Carnival May Delay August Restart Date Due To Passenger Safety Concerns

Author: Olivia Sharpe

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The cruise line has said it will only set sail when the time is right

We had been hopeful that dreams of summer sailings hadn’t been entirely dashed when Carnival Cruise Line, the largest cruise line in the world, announced that it was planning to restart cruises from 1 August.

However, in an interview with The Telegraph this week, the head of Carnival Cruise Line, Arnold Donald, said that the line will only set sail when “it will be no greater risk, or even lower risk, then other forms of social gathering”.

His words come days after P&O Cruises announced that it had cancelled cruises until mid-October its and just before sister brand Cunard revealed it would be extending its suspension of sailings until November.

He said: “Those we didn’t cancel [was] in hope that we would be able to cruise at that time and the ships would be positioned properly to honour the cruise, so on and so forth.

“We’re not trying to predict when we’ll open up but we’re hopeful that we’ll be able to. But it’s obviously dependent on what’s in the best interest of public health, not about cruise but about broad social gathering… if people are in restaurants, hotels, airport terminals and subway stations, if a social gathering is happening, then it’s a condition for cruise.

“But if we’re still in a state of highly constrained social gathering then it’s not the right situation. So we’ll see where society is at that point.

Carnival Cruise Line: suspension of sailings restart date
CEO and president of Carnival Corporation Arnold Donald

“We’re aware that people are anxious to get their economies going again, people are definitely anxious to cruise.

“We continue to get bookings and so on. So we’re anxious to go, too. But we only want to do it when the time is right so I think that there is a broader societal metric that we have to look at – we can’t just look wholly at cruise.”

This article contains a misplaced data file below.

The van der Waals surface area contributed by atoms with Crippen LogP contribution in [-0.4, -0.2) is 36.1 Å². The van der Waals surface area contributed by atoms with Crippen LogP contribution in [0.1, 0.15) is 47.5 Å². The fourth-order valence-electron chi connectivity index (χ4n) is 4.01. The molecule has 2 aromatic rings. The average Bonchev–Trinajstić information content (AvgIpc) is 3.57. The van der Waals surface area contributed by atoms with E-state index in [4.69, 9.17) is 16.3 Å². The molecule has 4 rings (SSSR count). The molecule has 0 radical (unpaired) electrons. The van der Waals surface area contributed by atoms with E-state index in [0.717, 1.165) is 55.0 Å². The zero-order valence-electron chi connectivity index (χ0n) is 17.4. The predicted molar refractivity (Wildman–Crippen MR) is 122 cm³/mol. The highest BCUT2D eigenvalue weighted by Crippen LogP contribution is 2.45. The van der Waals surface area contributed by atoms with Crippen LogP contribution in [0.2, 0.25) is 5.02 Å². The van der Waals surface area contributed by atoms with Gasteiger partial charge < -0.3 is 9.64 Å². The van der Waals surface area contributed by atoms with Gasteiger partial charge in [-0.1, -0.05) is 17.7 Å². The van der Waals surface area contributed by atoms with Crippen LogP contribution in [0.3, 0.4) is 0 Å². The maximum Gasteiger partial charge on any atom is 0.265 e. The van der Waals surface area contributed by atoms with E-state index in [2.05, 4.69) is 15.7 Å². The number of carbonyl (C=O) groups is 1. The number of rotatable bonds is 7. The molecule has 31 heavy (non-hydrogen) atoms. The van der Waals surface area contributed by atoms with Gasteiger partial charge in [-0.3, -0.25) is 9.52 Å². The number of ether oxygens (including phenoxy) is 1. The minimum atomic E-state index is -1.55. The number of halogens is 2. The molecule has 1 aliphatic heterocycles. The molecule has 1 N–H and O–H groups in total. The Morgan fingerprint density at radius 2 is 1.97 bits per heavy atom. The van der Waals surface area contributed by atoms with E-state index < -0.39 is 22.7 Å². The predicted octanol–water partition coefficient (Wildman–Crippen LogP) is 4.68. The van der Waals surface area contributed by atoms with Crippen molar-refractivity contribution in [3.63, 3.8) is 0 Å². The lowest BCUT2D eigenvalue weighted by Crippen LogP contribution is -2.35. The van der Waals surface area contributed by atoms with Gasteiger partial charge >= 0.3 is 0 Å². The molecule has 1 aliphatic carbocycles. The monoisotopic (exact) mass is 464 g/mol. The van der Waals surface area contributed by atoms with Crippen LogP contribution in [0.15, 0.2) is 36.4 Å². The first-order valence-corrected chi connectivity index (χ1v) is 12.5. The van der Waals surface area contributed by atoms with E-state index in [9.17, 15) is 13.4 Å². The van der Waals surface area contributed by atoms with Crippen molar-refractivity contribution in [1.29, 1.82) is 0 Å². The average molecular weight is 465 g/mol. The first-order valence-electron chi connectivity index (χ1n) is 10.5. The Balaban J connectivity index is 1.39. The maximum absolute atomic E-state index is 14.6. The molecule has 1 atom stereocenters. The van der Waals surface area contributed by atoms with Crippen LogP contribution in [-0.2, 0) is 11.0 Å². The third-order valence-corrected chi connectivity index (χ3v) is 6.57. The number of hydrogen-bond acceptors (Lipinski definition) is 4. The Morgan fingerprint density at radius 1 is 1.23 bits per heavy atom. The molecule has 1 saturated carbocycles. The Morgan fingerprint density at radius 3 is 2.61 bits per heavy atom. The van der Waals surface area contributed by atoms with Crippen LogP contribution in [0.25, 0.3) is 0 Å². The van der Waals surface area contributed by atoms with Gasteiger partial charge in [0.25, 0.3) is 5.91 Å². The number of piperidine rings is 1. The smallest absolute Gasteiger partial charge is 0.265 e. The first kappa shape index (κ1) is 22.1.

Donald added: “Our highest responsibility and our top priorities are, and they remain, compliance, environmental protection and the health and safety and wellbeing of our guests, our crew and the people and the places we go,” he said.

“So I want people to know that we will do everything to make certain that they are not taking far greater risk by being on a cruise than other forms of social gathering – we don’t want that, we’re not going to let that happen. It will be no greater risk, or even lower risk than other forms of social gathering.”

In spite of the potential delay, Donald seemed confident that the cruise line will have no problem getting passengers back on board when they do finally set sail.

However, in order to attract new-to-cruisers, they will need to think long term about how they can dispel “whatever myth” they hold about cruising.

He said: “I don’t think there will be any issue filling the ships initially because the reality is that there’s not going to be that many ships and that many itineraries, [and] there will be plenty of people wanting to cruise.

“Over time, we’re going to eventually need to get back to where we were which was attracting people who haven’t cruised before.

“That job has been made, short-term, more difficult because people who haven’t cruised are hearing lots of stories and read stuff in the news, and now in their mind they have another reason not to cruise.

“We’re going to have to, over time, chip away at whatever myth they happen to hold about cruise, and help them see that that’s not the case.”

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